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Dolores Costello

Dolores Costello


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Also Known As: Dolores Costello Barrymore Died: March 1, 1979
Born: September 17, 1905 Cause of Death:
Birth Place: Pittsburgh, Pennsylvania, USA Profession: actor, model


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Filmographyclose complete filmography

CAST: (feature film)

 This Is the Army (1943) Mrs. Davidson
 The Magnificent Ambersons (1942) Isabel [Amberson Minafer]
 King of the Turf (1939) Mrs. [Eve] Barnes
 Outside These Walls (1939) Margaret Bronson
 Whispering Enemies (1939) Laura Crandall
 The Beloved Brat (1938) Helen Cosgrove
 Breaking the Ice (1938) Martha Martin
 Little Lord Fauntleroy (1936) "Dearest" [Mrs. Errol]
 Yours for the Asking (1936) Lucille Sutton
 Expensive Women (1931) Constance "Connie" Newton

Companions close complete companion listing

John Barrymore. Actor. Married 1928-35.
John Vruwink. Physician.

Family close complete family listing

Maurice Costello. Actor. Born 1887; died 1950.
Mae Altschul. Actor. Born 1882; died in 1929.
Helene Costello. Actor.
Delores Ethel Mae Barrymore.
John Barrymore Jr.


albatros1 ( 2007-10-12 )

Source: Wikipedia The Internet Encyclopedia

Dolores Costello (September 17, 1905 – March 1, 1979)[1] was an American film actress who achieved her greatest success during the era of silent movies. She was nicknamed "The Goddess of the Silent Screen". She was the mother of John Drew Barrymore, and grandmother of Drew Barrymore. Costello was born in Pittsburgh, Pennsylvania, the daughter of actors Maurice Costello and the former Mae Altschuk. Dolores and her younger sister Helene made their first film appearances in the years 1909–1915 as child actresses for the Vitagraph Film Company. They played supporting roles in several films starring their father, who was a popular matinee idol at the time. Dolores Costello's earliest listed credit on the IMDb is in the role of a fairy in a 1909 adaptation of Shakespeare's's A Midsummer Night's Dream. The two sisters appeared on Broadway together and their success resulted in contracts with Warner Brothers Studios. In 1926, after several small parts in feature films, Dolores Costello starred opposite John Barrymore in The Sea Beast, a loose adatation of Herman Melville's Moby-Dick. Warner Bros. soon began starring her in her own vehicles. Meanwhile, she and Barrymore became romantically involved and, after a two year affair, married in 1928. Within a few years of achieving stardom, the delicately beautiful blonde-haired actress had become a successful and highly regarded film personality in her own right, and as a young adult her career developed to the degree that in 1926 she was named a WAMPAS Baby Star, and had acquired the nickname "The Goddess of the Silver Screen." Warners alternated Costello between films with cotemporary settings and elaborate costume dramas. In 1928 she was re-teamed with John Barrymore in When a Man Loves, an adatation of Manon Lescaut. In 1929 she co-starred with George O'Brien in Noah's Ark, a part-talkie epic directed by Michael Curtiz. Costello spoke with a lisp (something that her granddaughter, Drew Barrymore has seemed to inherit), and found it difficult to make the transition to talking pictures, but after two years of voice coaching she was comfortable speaking before a microphone. One of her early sound film appearances was with her sister Helene in Warner Bros.'s all-star extravaganza The Show of Shows (1929). Her acting career, however, became less a priority for her following the birth of her first child and she retired from the screen in 1931 to devote time to her family. However her marriage to John Barrymore proved to be a difficult one due to his increasing alcoholism, and they divorced in 1935. Costello resumed her career a year later and achieved some successes, most notably in Little Lord Fauntleroy (1936), and The Magnificent Ambersons (1942). She retired permanently from acting following her appearance in This is the Army (1943), again under the direction of Michael Curtiz. In 1939, she married Dr. John Vruwink, her obstetrician, but they divorced in 1950. Costello spent the remaining years of her life in semi-seclusion, managing an avocado farm. Her film career was largely ruined by the destructive effects of early film makeup, which ravaged her complexion too severely to camouflage. Her final film was This Is the Army (1943). Shortly before her death, she agreed to be interviewed for the documentary series Hollywood discussing her film career. She died from emphysema in Fallbrook, California, in 1979, and was interred in the Calvary Cemetery, East Los Angeles. Her interview scenes were broadcast posthumously in 1980. Dolores Costello has a star on the Hollywood Walk of Fame for her contributions to Motion Pictures, at 1645 Vine Street.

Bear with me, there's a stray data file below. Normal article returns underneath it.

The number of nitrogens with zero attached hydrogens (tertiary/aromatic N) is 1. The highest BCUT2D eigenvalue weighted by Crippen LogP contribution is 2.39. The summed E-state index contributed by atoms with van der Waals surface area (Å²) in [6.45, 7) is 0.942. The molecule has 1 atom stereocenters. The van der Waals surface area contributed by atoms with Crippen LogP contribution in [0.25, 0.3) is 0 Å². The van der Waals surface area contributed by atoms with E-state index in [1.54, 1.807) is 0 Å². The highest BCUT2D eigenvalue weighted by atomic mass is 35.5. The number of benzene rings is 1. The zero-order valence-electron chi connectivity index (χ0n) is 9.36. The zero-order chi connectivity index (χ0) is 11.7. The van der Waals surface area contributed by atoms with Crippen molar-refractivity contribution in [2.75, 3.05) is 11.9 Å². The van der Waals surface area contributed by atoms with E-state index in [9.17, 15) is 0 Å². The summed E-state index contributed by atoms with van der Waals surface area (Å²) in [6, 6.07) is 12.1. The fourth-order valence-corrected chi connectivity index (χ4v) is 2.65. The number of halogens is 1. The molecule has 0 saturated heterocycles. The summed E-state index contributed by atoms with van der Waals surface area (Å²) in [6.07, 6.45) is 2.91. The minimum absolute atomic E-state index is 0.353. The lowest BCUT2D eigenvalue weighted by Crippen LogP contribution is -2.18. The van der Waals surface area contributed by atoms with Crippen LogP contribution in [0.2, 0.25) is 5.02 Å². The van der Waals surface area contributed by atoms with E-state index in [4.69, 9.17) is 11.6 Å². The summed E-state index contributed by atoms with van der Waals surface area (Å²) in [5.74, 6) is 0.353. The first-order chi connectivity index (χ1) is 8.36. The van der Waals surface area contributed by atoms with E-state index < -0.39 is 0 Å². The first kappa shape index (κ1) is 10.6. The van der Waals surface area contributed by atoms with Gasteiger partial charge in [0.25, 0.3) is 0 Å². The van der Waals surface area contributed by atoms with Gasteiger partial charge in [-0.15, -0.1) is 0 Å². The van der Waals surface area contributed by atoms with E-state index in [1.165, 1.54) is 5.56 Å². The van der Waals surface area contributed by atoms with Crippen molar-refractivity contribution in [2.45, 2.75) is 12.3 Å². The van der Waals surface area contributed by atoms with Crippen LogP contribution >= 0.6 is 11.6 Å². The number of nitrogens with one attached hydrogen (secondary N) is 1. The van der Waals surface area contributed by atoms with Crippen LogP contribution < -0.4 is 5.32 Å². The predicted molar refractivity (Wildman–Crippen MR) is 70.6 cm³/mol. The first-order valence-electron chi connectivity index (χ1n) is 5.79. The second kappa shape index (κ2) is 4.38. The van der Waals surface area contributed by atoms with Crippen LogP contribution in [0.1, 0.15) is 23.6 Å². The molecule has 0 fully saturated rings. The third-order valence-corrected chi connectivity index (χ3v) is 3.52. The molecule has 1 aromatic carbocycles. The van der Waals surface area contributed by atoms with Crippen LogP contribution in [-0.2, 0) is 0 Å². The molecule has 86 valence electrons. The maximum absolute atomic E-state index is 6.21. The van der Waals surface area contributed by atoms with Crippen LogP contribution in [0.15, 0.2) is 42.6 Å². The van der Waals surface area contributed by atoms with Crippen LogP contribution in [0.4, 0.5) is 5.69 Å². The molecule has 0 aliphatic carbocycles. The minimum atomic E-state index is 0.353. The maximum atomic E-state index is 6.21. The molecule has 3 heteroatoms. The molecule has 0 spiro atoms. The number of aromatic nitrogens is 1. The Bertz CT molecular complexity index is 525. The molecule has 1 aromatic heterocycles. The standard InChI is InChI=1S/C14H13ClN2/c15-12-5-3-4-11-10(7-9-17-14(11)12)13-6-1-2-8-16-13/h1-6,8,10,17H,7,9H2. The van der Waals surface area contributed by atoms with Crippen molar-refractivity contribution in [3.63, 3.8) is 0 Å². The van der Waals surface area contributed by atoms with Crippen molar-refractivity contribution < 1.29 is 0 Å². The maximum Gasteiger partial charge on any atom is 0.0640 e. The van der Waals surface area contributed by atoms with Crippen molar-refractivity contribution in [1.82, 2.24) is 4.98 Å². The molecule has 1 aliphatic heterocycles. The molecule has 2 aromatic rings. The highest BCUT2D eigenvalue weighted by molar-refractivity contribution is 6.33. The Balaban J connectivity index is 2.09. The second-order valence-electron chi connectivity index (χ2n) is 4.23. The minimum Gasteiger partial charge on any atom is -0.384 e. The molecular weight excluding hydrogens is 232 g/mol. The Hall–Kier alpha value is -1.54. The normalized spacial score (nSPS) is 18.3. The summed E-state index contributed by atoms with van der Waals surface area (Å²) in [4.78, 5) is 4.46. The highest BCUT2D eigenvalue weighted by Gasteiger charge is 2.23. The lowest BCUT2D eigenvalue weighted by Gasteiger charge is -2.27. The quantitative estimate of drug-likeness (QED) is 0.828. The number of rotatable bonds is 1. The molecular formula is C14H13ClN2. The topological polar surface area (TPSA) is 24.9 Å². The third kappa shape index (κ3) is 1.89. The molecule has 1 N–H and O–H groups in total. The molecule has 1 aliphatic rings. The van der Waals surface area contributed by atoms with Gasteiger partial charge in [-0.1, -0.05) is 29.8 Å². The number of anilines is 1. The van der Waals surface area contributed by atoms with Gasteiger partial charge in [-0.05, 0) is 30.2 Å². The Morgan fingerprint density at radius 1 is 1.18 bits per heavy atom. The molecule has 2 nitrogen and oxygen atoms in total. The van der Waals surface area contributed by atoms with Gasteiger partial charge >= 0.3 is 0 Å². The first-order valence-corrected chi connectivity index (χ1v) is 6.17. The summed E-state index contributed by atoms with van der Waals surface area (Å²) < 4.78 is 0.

BarbaraD ( 2008-06-05 )

Source: not available

Dolores Costello's Father was:
Maurice Costello b-22 FEB 1877 in Pittsburgh, Allegheny Co., PA he died-29 OCT 1950 in Hollywood, Los Angeles Co., CA. His occupation was Actor.
Dolores Costello's mother was:
Mae ALTSCHUK b abt. 1882 NY
Dolore's grandparents: Thomas and Ella(Fitzgerald) Costello were Immagrants from Ireland.

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